I started the program two years ago with my Golden Retriever Whinnie. It was an eye opening experience even for this veteran dog owner. First the testing of the dog for suitability was more intense than I expected, through having worked in all conditions of the hospital I now understand why. It is important that your dog has enough confidence to withstand load noises without bolting, but obedient enough sit, stay and move when told to do so. The dog's temperament is so important. Being social is what's it all about. Whinnie fits the bill very well, as most Golden retrievers would, she aims to please, and loves to be loved. There are many breeds of dogs however that offer people joy. Some are quiet and loving, some are quirky and funny and some just want your attention. All seem to bring a smile to a patient or family member's face.
It is not just the patients and family members who get something out of visiting with the dogs; staff members are busy and dealing with a lot of stress, and a one minute snuggle with a K9 can release a lot of that stress.
Oxytocin is the feel good hormone associated with lactation and breastfeeding. It releases tension and creates trust. What scientists have confirmed is that same hormone is released in humans and dogs every time there is a meaningful interaction such as petting the dog or looking into their eyes. It's no wonder so many busy people have to stop while trying to walk past the pet therapy centre. You see them walking with purpose then they catch a look from the dog, or in some cases the dog stares intently enough and they have to stop. It never fails to bring a smile to their faces. It's a wonderful interaction and both dog and person are left feeling much better.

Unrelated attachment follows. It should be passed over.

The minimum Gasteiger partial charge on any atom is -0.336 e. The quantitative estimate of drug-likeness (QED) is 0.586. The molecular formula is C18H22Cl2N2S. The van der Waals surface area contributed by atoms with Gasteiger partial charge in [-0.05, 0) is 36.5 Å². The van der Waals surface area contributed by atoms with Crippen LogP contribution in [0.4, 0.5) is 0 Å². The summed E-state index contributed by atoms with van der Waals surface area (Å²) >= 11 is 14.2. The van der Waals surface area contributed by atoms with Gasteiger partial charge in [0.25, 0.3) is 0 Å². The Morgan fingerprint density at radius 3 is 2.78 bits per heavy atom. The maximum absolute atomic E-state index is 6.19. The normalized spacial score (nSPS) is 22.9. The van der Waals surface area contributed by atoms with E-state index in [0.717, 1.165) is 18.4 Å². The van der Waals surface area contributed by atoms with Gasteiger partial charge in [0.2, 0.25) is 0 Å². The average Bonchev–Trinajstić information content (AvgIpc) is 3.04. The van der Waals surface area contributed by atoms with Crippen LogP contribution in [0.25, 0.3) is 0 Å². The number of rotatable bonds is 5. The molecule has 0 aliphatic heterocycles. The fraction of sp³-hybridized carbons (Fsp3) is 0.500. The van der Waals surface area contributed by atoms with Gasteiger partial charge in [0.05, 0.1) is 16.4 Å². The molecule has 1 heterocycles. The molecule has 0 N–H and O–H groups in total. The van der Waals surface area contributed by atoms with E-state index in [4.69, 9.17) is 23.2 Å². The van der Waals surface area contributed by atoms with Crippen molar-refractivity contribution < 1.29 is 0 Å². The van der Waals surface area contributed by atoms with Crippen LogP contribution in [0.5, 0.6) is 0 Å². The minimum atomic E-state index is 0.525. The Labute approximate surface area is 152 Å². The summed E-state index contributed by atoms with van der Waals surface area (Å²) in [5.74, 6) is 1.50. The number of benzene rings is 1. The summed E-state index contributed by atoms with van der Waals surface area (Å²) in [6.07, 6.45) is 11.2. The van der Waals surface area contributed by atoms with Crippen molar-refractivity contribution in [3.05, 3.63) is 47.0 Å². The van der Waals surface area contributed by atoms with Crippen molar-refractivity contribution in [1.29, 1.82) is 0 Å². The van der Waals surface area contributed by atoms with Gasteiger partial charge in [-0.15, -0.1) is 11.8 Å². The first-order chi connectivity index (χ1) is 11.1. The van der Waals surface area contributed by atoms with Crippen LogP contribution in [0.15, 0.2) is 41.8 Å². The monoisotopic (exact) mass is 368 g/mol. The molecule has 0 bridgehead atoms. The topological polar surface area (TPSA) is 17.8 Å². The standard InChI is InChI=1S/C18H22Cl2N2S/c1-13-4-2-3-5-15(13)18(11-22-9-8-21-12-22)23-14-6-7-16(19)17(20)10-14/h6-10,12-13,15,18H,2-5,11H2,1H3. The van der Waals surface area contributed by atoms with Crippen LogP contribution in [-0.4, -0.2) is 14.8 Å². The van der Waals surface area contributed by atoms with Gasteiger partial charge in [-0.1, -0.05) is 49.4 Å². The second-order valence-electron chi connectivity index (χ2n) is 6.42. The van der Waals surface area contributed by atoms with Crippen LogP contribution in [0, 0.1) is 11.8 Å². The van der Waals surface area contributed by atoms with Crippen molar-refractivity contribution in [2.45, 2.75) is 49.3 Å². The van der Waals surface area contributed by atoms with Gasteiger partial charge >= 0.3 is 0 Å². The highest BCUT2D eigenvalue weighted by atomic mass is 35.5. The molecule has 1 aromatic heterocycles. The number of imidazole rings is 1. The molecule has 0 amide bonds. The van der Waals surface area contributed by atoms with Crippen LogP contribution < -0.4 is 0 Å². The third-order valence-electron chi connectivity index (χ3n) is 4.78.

Then there are the times when there are many people gathered and the dog goes from person to person. Those times are always tricky to navigate, because the "dog lover" is not always the person who is most needy in the group. What I have found is, that isn't my job to figure out. One such day we were busily navigating a group of people when Whinnie walked outside of the circle and made her way purposely to a woman on the outskirts of the group. Having made her way there she firmly planted herself on the woman's feet. Thankfully, the woman in question was thrilled and bent down to pet her. The two gradually ended up on the floor and visited exclusively for sometime. Finally she looked at her watch and said she was late for a meeting, but that visit was just what she needed to get through it. She said if she hadn't already believed in pet therapy, Whinnie's actions of seeking her out would have convinced her.
We went on with our day. I later learned from her that that day was the most stressful of her career, and that interaction was exactly what she needed at that moment.
You never now how or when the therapy part of petting a dog is working, that's the beauty of it. It can be a private moment. One shared with the exchange of oxytocin.
What that exchange does for me as a dog owner and pet therapy handler is also a feel good moment. Knowing my dog can make such a difference with a small interaction makes me feel good about volunteering.
I joke with people all the time about Whinnie's job. She gets to sit there, get attention, be hugged and petted and told she is beautiful a hundred times. What a job, she loves it and who wouldn't? She is however exhausted after a couple of hours at the hospital and all the stimulation and interactions. She drinks a big bowl of water, flops on her bed and sleeps for a long time when we get home.
And although my approach has always been to keep my speaking and visiting to a minimum and let the dog and the visitors have their moment, I too feel tired. It's as though some of the stress of the hospital gets sucked out of the air while we are all there and we have to let it dissipate.
Dogs give a welcome distraction from the many stressful events that happen in a hospital daily. Whether you are a nurse, patient or visitor; taking a moment to lose yourself in the love of a dog can bring a lot of satisfaction to all involved. We all walk away feeling much happier.